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You are very welcome perfectionist, but after I post my stories here, I always feel I could have done much better.  Also, I have issues with the flow and closure. Wish I could make it more succinct, and more dramatic towards the end.

Grace, thank you. It is sunny where I currently live. Makes me wonder where you are.
Posted on 09-20-11 3:59 PM     [Snapshot: 406]     Reply [Subscribe]
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Your narration is very well done, felt like I was actually making the journey..maybe from Siliguri.
I like the punch at the end, I just wished it was even stronger.
Hope to read more from you.
Posted on 09-20-11 4:30 PM     [Snapshot: 467]     Reply [Subscribe]
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 really had fun reading.....nicely written...been to india once and been thru same suffering...
Last edited: 20-Sep-11 04:31 PM

Posted on 09-20-11 11:01 PM     [Snapshot: 722]     Reply [Subscribe]
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Want to read more from you though I wanted more punch in the ending though. Excellent read neverthless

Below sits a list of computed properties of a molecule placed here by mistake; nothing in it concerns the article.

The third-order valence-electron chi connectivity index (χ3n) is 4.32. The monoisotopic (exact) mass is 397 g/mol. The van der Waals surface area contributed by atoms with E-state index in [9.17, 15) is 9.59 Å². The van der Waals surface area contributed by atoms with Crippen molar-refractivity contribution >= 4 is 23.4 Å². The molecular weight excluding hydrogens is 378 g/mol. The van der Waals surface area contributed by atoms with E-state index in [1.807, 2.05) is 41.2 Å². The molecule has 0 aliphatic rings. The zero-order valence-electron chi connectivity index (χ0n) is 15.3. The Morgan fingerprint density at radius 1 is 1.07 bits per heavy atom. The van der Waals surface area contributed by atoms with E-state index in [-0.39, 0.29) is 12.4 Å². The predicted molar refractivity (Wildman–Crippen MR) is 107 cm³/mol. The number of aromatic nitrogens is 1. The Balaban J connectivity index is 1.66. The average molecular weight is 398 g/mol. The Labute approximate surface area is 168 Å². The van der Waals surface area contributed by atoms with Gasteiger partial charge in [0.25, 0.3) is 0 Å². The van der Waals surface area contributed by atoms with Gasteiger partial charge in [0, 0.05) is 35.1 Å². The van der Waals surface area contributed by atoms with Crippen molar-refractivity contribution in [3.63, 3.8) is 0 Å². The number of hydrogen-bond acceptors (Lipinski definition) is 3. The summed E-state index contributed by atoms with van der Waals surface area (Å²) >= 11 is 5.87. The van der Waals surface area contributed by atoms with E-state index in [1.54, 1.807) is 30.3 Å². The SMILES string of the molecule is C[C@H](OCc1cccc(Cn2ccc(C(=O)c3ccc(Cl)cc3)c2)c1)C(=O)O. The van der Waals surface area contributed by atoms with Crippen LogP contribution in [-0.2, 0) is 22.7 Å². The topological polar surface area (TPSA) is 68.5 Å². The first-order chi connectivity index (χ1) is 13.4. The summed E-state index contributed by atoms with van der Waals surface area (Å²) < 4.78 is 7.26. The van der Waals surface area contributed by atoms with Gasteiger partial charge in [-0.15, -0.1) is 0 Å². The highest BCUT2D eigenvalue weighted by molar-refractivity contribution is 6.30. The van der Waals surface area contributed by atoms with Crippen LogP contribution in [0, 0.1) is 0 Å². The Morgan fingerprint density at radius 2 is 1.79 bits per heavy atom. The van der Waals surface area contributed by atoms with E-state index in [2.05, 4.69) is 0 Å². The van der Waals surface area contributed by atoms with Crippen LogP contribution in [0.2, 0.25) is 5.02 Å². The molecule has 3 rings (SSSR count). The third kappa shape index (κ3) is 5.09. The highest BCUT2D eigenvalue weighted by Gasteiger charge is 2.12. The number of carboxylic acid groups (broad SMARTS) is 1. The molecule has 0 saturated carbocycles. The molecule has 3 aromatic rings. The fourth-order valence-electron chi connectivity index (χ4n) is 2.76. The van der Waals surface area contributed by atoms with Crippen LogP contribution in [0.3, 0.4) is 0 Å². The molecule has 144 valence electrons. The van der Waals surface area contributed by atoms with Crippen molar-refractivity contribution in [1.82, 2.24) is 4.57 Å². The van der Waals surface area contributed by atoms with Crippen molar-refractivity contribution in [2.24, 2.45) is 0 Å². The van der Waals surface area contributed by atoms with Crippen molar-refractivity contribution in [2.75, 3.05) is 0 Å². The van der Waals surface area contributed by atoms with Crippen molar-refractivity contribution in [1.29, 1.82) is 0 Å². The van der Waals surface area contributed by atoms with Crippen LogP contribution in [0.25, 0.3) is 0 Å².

Posted on 09-21-11 1:34 AM     [Snapshot: 796]     Reply [Subscribe]
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 Superb. The closure could've been a tad stronger though. 

Outta utter curiosity, what's your major if I may ask? 

Posted on 09-21-11 8:53 AM     [Snapshot: 893]     Reply [Subscribe]
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I was eagerly waiting for your comment. Yes, the closure was not strong enough. Wish I had spent a little more time narrating the last paragraph. Thank you for reading.


Not only in India, but at most places in South Asia where luxury is a far cry when it comes to majority of  public transportation, there is similar challenge. I still remember my trip from Birtamod to Pashupatinagar several years ago, it was more brutal. Appreciate you for your kind words.